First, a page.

Comet ISON, a much-anticipated first-time visitor to the inner solar system, will likely survive its Thanksgiving Day encounter with the sun and become visible without binoculars or telescopes to observers on Earth in December, scientists said Wednesday.

Since its discovery in September 2012, Comet ISON has been a bit of a puzzle. At first, the comet was considered unusually bright because it was spotted by astronomers far beyond Jupiter’s orbit, raising the prospect that it might be visible on Earth even in daylight.

However, later observations showed the comet was not brightening as much as predicted as it moved closer to the sun. Heating from the sun vaporizes ices in the comet’s body, creating a long, glowing tail.

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Another issue was whether Comet ISON would survive its relatively close brush with the sun. On Nov. 28 -- Thanksgiving Day, as it turns out -- the comet will pass about 1 million kilometers, or about 621,000 miles, from the sun’s surface. As it blasts around the sun, traveling 234 miles per second, the comet will be heated to about 5,000 degrees Fahrenheit, hot enough to vaporize rock and metals.

The comet also will have to deal with the sun’s gravity, which could be strong enough to break apart the comet’s body, even if it survived the heating.

But new analysis shows Comet ISON’s survival chances are improving.

“We do predict that Comet ISON is likely to survive perihelion,” said astronomer Matthew Knight, with the Lowell Observatory, referring to the technical term describing the point in the orbit of a comet, asteroid or planet that is closest to the sun.

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Knight and colleagues studied whether Comet ISON is large enough to survive perihelion despite losing vast amounts of material to solar heating. The team also assessed the comet’s ability to withstand the sun’s gravitational tugs.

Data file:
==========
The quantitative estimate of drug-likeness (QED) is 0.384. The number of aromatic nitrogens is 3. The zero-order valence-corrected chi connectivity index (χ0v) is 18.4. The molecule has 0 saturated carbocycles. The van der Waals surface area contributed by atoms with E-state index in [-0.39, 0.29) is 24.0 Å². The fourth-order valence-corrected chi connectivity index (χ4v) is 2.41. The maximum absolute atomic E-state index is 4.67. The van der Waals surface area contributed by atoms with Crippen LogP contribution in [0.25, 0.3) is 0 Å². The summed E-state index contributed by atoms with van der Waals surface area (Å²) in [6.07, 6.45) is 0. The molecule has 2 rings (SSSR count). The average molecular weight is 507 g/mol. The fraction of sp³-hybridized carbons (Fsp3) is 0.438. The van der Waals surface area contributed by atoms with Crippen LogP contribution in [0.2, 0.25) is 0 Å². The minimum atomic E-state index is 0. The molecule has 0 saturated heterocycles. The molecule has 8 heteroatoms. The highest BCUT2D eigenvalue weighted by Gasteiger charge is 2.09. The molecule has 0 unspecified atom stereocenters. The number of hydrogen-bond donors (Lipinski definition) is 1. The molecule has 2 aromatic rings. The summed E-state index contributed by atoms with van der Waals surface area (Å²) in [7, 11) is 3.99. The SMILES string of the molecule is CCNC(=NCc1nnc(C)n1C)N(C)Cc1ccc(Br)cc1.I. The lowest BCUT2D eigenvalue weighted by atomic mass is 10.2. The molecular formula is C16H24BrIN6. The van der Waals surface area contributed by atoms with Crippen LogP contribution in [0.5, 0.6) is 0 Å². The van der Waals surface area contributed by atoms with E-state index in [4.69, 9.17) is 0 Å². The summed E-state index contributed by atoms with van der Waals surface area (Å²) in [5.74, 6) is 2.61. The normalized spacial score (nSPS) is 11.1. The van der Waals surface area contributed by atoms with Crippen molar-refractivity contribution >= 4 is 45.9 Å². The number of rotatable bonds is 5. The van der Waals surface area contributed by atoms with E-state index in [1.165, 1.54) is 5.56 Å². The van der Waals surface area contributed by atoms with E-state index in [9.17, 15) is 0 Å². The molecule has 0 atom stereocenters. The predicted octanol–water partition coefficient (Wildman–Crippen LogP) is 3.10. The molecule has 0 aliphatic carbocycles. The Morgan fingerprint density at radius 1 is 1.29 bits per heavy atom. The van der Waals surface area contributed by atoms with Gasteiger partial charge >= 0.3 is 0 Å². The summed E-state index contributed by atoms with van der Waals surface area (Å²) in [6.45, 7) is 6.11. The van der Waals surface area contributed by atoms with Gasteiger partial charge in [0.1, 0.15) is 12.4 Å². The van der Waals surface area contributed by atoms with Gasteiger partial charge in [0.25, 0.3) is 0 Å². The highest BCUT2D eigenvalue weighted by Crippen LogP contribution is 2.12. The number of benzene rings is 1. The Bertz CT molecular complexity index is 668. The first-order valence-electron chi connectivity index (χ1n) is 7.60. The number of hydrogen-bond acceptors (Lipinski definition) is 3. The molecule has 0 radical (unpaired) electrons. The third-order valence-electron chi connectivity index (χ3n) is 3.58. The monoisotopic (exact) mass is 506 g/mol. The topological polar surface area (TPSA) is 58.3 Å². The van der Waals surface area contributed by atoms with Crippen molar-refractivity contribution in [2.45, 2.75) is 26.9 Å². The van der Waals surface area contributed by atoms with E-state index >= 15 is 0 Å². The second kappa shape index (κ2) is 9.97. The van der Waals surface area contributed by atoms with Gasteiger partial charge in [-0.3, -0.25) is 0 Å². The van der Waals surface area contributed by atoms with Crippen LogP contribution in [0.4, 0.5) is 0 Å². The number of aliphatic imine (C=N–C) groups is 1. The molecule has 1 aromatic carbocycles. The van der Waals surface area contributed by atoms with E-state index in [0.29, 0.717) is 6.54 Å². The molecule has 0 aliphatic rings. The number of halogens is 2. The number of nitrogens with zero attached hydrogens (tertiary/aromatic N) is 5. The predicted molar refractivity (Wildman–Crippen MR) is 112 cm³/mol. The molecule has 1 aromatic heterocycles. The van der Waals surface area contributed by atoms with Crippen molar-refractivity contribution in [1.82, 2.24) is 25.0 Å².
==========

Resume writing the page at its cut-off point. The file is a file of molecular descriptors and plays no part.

The analysis showed Comet ISON should emerge from its pass around the sun with both its nucleus and tail intact -- unlike what happened to another sun-grazer, Comet Lovejoy, which lost its body during its December 2011 solar rendezvous.

“Having a nucleus after perihelion is good thing,” Knight said.

If predictions prove correct, the comet should be visible to the naked eye in Earth’s early morning skies in early December and throughout the night beginning in January.

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Comet-observing campaigns, however, may not be as robust as planned, as the ongoing partial furlough of U.S. government employees next week will spread to the National Optical Astronomy Observatory and other telescopes. Already, missions aboard NASA’s air-borne SOFIA observatory have been grounded and the National Radio Astronomy Observatory is shut down.

“To my knowledge, (the shutdown) hasn’t had a huge impact, but there is potential going forward that it certainly will,” Knight told Discovery News.

Based on its flight path, scientists believe Comet ISON is traveling into the inner solar system from the Oort Cloud, a reservoir of icy bodies located beyond Neptune’s orbit, for the first -- and probably last -- time.

If it survives, calculations show Comet ISON will be bumped out of the solar system after its swing around the sun.

The comet is named for the International Scientific Optical Network, or ISON, located near Kislovodsk, Russia, which made the first observation of the comet.

The research was presented at a webcast press conference during the American Astronomical Society meeting in Denver this week.